May 12, 2017

Top 10 solar-producing countries

Renewable Energy
Nell Walker
5 min
Top 10 solar-producing countries
Over the next few years the global solar energy leaderboard is set to change significantly. As momentum for solar gathers in large countries like Ind...

Over the next few years the global solar energy leaderboard is set to change significantly. As momentum for solar gathers in large countries like India and the USA, it has been predicted that these nations will a make massive leap forward on the global stage. Using data compiled by PowerWeb, we take a look at what the global top 10 energy rankings are predicted to look like in terms of installed capacity.

Governments across the world have been implementing measures to encourage the uptake of solar at both a personal and grid level (using incentives such as feed-in tariffs) in recent years, with varying degrees of enthusiasm and success. Whatever the method, there is much promising data that suggests to the naysayers that solar can outperform traditional generation methods in many instances.

Without further ado, here are the top 10 solar-producing countries.

10. Pakistan (10GW)

While Pakistan only became a solar country in 2012 when its first on-grid PV plant came online, the Southern Asian country has high ambitions. Central to its solar strategy is the Quaid-e-Azam Solar Park billed for completion this year which, once fully operational, will have a 1GW capacity and will be the largest of its kind in the world. Due to the recent fall in global tariffs, Pakistan is set to adopt power auctions which could further push down solar energy prices. 

9. Australia (12.2GW)

Since 2009, Australia’s solar presence has snowballed, with its cumulative PV capacity of a few hundred megawatts growing to a healthy 5.7GW in 2015. To date, the country has nearly 20 solar projects (with a capacity exceeding 1MW) at various stages of completion. But these promising results don’t show the full picture. Despite high levels of sunshine and economic development, many have criticised the country’s relatively low global ranking and are demanding that the government do more to encourage the industry.

8. France (12.8GW)

With a strong economy and well-developed energy sector, it is little wonder that solar took off in France. In 2016, French President François Hollande stood with India’s Narendra Modi to lay the foundation stone for the headquarters of the International Solar Alliance (ISA) in India. The institution aims to develop solar capabilities in countries between the Tropics of Cancer and Capricorn.

7. United Kingdom (14.2GW)

The United Kingdom overtook France and Spain in 2015 in terms of installed capacity. Alongside major commercial solar installations, successive governments have supported initiatives that encourage solar panel uptake among schools and homeowners. Between April and September 2016, the UK’s solar panels produced more electricity than coal – on one particularly sunny day solar farms produced six times more energy than coal.

6. Italy (22.6GW)

Italy’s presence in the rankings is atypical since it is a net energy importer and lacks many of the assets of its peers. In spite of this solar makes up almost 10 percent of the country’s energy mix and is set to double in the next decade; Eurostat has even suggested that Italy could exceed its 2020 target. This method of power generation not only represents an opportunity for Italy to exploit a resource it has in abundance, but also a chance to reduce dependence on foreign generation.

5. Germany (48.4GW)

Germany has hit the headlines in recent years for making a number of significant commitments to renewable energy. Its Energiewende strategy aims to ensure that, by 2050, the country obtains at least 60 percent of its energy from renewable sources as part of its drive to slash carbon emissions. As Europe’s leading country for renewables, Germany boasts nearly 30 significant PV generation plants, which each generate at least 20MW annually. And, similar to the UK, the country is breaking its own solar records this year.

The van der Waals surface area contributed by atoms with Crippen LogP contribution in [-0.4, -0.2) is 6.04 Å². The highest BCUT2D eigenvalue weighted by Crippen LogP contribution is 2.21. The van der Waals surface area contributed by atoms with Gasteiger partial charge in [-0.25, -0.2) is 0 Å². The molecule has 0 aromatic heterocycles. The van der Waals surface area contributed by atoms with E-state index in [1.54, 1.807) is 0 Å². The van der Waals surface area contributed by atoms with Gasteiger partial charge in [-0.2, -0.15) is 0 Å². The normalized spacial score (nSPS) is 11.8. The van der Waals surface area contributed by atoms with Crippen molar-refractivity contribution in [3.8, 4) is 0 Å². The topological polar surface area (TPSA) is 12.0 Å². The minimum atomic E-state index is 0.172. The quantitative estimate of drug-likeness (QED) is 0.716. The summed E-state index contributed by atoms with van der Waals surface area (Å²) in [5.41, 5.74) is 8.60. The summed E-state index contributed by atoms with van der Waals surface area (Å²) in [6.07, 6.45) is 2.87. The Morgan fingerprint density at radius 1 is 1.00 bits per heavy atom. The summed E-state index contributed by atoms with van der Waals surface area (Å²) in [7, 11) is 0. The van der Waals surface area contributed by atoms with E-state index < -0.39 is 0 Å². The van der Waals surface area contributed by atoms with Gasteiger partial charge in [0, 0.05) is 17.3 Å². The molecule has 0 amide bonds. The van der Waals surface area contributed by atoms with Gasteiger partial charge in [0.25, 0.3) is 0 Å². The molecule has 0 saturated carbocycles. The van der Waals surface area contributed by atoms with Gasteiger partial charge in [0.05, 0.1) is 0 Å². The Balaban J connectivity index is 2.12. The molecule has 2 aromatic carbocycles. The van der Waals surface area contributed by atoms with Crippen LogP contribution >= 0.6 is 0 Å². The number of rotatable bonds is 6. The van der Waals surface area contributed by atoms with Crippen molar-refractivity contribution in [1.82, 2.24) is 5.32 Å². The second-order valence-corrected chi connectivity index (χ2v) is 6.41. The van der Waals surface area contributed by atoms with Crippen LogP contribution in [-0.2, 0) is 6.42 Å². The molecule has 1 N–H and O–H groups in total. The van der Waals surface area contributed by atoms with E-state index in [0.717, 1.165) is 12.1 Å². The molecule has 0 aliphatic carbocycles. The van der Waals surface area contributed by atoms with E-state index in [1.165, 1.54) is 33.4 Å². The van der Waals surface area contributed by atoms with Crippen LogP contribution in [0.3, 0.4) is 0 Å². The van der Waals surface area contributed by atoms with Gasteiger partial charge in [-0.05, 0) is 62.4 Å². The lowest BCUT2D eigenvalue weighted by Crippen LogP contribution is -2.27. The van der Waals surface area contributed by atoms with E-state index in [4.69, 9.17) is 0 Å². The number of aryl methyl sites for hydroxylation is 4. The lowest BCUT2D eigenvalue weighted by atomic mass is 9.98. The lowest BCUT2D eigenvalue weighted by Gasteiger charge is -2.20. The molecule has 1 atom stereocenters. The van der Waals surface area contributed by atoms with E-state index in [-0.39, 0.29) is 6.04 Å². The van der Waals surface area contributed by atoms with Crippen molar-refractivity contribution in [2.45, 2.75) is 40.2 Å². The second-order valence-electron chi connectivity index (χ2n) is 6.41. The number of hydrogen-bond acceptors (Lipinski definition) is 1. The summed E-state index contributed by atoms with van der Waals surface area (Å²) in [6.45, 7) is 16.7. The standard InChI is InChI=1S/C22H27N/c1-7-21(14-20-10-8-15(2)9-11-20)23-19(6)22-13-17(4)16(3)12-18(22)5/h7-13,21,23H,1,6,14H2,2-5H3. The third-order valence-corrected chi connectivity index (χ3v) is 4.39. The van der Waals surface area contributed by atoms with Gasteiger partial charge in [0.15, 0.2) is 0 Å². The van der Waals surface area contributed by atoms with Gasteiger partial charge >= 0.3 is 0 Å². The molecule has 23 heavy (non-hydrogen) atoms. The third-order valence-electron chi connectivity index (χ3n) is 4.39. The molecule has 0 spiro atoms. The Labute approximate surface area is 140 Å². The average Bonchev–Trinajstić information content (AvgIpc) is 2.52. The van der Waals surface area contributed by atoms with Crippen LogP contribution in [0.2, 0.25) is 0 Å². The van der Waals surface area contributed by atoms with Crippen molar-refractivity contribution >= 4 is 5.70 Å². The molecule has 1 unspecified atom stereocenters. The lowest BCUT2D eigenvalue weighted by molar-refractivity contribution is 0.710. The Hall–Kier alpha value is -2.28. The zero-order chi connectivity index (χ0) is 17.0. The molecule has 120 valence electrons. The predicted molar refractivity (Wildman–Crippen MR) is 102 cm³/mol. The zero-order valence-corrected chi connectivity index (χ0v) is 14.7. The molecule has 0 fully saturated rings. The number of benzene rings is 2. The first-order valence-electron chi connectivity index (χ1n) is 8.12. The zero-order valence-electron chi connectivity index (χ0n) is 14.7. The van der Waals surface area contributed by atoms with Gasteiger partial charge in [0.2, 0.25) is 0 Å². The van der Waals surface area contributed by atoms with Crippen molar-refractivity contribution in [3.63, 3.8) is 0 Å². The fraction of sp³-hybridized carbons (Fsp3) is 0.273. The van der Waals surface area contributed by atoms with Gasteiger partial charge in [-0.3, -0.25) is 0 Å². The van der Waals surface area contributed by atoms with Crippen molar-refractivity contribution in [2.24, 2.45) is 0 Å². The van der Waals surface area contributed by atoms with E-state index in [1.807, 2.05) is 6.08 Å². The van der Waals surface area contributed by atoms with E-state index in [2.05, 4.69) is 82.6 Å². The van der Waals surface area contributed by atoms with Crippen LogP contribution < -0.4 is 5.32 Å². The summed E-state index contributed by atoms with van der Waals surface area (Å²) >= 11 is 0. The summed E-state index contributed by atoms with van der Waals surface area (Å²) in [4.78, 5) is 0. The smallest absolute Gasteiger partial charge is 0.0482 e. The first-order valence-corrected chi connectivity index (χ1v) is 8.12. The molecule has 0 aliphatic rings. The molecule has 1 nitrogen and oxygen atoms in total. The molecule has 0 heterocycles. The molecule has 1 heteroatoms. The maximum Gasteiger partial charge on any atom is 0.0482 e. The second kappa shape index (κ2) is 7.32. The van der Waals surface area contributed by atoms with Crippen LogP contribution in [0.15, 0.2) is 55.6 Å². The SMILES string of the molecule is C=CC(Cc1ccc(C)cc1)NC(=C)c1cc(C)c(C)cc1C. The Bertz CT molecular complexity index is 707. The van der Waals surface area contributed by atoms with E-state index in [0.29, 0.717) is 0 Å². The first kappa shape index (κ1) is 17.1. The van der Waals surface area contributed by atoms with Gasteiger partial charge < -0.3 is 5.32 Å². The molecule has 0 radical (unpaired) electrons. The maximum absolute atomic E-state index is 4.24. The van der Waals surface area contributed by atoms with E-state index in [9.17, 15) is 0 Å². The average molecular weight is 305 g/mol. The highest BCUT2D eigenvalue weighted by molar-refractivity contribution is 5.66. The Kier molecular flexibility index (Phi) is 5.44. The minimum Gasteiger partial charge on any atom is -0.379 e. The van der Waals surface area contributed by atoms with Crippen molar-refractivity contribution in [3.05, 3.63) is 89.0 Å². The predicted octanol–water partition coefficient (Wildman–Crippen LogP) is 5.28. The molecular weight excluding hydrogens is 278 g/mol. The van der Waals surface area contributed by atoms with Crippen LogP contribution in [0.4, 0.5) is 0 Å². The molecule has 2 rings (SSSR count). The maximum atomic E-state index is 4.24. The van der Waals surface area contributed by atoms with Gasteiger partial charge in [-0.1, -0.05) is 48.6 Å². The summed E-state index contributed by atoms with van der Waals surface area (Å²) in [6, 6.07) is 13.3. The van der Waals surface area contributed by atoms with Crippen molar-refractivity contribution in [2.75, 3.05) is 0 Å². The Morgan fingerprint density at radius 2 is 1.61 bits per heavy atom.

4. India (57.4GW)

Entering into the solar game as recently as 2011, India is predicted to make massive strides in production by 2020, with the World Bank providing $1 billion in lending in this year alone. And according to PowerWeb, its solar boom has only just begun, with the Modi government aiming to have an installed capacity of 100GW by 2022. As a developing country, solar also plays an extended role in heating and purifying water in many Indian regions and exemplifies the potential to leapfrog generation methods used by more developed countries.

3. Japan (63.3GW)

With long established technology and manufacturing sectors, Japan was a natural early adopter of solar generation and continues to innovate in the sector, aiming for solar to meet 10 percent of the country’s energy demands by 2050. Japan is notable for its Solar Ark building completed in 2002 which is one of the world’s largest solar buildings and serves to educate visitors about sustainability. A Japanese company recently made the world’s most efficient solar panel.

2. United States (85.3GW)

The USA has the technology, talent and environmental conditions required for large-scale solar rollout (not to mention the ever-increasing demand). But political support for renewables has been patchy to say the least, and with Trump threatening to withdraw America from the Paris Agreement the future for solar in America is far from certain. Nevertheless, the country’s solar prospects are far from bleak. A number of states have set high renewable energy goals and solar will inevitably make a significant contribution to these. As it stands, the US is home to many of the world’s largest solar installations, as well as advanced domestic capabilities.

1. China (130.4GW)

Frankly, China’s environmental record leaves a lot to be desired. This perception goes a long way to explain why its recent efforts haven’t received much attention, despite the country expanding its solar capacity by 81 percent last year. The country is aiming to generate 20 percent of its power using renewable means by 2030 – a feat made all the more exciting given its previous track record. By 2014 the country accounted for as much as 70 percent of the world’s total installed solar thermal capacity – a trend it is keen to see continued.